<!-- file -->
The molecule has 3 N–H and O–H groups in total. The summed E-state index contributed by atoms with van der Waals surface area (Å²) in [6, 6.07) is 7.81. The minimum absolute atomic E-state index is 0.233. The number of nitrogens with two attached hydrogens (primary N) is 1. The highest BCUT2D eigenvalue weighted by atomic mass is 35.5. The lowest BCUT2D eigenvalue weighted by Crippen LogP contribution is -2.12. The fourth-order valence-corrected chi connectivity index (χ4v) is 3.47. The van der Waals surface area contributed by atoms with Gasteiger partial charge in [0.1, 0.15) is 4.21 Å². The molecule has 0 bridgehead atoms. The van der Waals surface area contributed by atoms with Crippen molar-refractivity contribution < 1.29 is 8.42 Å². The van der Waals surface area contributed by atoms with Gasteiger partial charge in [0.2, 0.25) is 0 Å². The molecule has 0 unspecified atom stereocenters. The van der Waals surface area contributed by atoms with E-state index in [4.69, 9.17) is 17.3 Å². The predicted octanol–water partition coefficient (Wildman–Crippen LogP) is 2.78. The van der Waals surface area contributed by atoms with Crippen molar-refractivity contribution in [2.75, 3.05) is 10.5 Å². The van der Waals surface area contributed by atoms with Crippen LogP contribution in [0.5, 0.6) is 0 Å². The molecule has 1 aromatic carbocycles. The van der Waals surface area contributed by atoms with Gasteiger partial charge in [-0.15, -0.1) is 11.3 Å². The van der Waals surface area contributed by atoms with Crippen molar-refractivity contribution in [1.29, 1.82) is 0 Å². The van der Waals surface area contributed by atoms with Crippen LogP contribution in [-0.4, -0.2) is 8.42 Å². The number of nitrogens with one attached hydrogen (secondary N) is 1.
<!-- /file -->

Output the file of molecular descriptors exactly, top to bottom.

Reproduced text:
The molecule has 3 N–H and O–H groups in total. The summed E-state index contributed by atoms with van der Waals surface area (Å²) in [6, 6.07) is 7.81. The minimum absolute atomic E-state index is 0.233. The number of nitrogens with two attached hydrogens (primary N) is 1. The highest BCUT2D eigenvalue weighted by atomic mass is 35.5. The lowest BCUT2D eigenvalue weighted by Crippen LogP contribution is -2.12. The fourth-order valence-corrected chi connectivity index (χ4v) is 3.47. The van der Waals surface area contributed by atoms with Gasteiger partial charge in [0.1, 0.15) is 4.21 Å². The molecule has 0 bridgehead atoms. The van der Waals surface area contributed by atoms with Crippen molar-refractivity contribution < 1.29 is 8.42 Å². The van der Waals surface area contributed by atoms with Gasteiger partial charge in [0.2, 0.25) is 0 Å². The molecule has 0 unspecified atom stereocenters. The van der Waals surface area contributed by atoms with E-state index in [4.69, 9.17) is 17.3 Å². The predicted octanol–water partition coefficient (Wildman–Crippen LogP) is 2.78. The van der Waals surface area contributed by atoms with Crippen molar-refractivity contribution in [2.75, 3.05) is 10.5 Å². The van der Waals surface area contributed by atoms with Crippen LogP contribution in [0.5, 0.6) is 0 Å². The molecule has 1 aromatic carbocycles. The van der Waals surface area contributed by atoms with Gasteiger partial charge in [-0.15, -0.1) is 11.3 Å². The van der Waals surface area contributed by atoms with Crippen molar-refractivity contribution in [1.29, 1.82) is 0 Å². The van der Waals surface area contributed by atoms with Crippen LogP contribution in [-0.4, -0.2) is 8.42 Å². The number of nitrogens with one attached hydrogen (secondary N) is 1.